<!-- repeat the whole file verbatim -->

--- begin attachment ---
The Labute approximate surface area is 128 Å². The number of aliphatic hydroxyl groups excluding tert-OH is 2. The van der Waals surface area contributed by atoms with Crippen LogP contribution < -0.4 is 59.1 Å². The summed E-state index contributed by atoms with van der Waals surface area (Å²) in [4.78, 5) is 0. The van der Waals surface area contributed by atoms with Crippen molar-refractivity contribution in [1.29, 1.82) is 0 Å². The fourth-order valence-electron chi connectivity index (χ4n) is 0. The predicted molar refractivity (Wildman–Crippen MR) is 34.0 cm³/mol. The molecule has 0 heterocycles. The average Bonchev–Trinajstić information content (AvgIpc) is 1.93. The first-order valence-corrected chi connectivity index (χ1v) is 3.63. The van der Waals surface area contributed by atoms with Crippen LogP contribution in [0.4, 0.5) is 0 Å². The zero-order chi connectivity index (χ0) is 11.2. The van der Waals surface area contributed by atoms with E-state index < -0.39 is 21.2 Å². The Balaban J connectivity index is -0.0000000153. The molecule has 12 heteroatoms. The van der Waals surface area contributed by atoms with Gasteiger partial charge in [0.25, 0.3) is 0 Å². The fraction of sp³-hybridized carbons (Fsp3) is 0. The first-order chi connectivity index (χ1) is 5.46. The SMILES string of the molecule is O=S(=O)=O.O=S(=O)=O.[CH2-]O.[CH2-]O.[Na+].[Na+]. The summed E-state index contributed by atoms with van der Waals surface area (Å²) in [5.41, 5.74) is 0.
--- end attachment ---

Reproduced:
The Labute approximate surface area is 128 Å². The number of aliphatic hydroxyl groups excluding tert-OH is 2. The van der Waals surface area contributed by atoms with Crippen LogP contribution < -0.4 is 59.1 Å². The summed E-state index contributed by atoms with van der Waals surface area (Å²) in [4.78, 5) is 0. The van der Waals surface area contributed by atoms with Crippen molar-refractivity contribution in [1.29, 1.82) is 0 Å². The fourth-order valence-electron chi connectivity index (χ4n) is 0. The predicted molar refractivity (Wildman–Crippen MR) is 34.0 cm³/mol. The molecule has 0 heterocycles. The average Bonchev–Trinajstić information content (AvgIpc) is 1.93. The first-order valence-corrected chi connectivity index (χ1v) is 3.63. The van der Waals surface area contributed by atoms with Crippen LogP contribution in [0.4, 0.5) is 0 Å². The zero-order chi connectivity index (χ0) is 11.2. The van der Waals surface area contributed by atoms with E-state index < -0.39 is 21.2 Å². The Balaban J connectivity index is -0.0000000153. The molecule has 12 heteroatoms. The van der Waals surface area contributed by atoms with Gasteiger partial charge in [0.25, 0.3) is 0 Å². The fraction of sp³-hybridized carbons (Fsp3) is 0. The first-order chi connectivity index (χ1) is 5.46. The SMILES string of the molecule is O=S(=O)=O.O=S(=O)=O.[CH2-]O.[CH2-]O.[Na+].[Na+]. The summed E-state index contributed by atoms with van der Waals surface area (Å²) in [5.41, 5.74) is 0.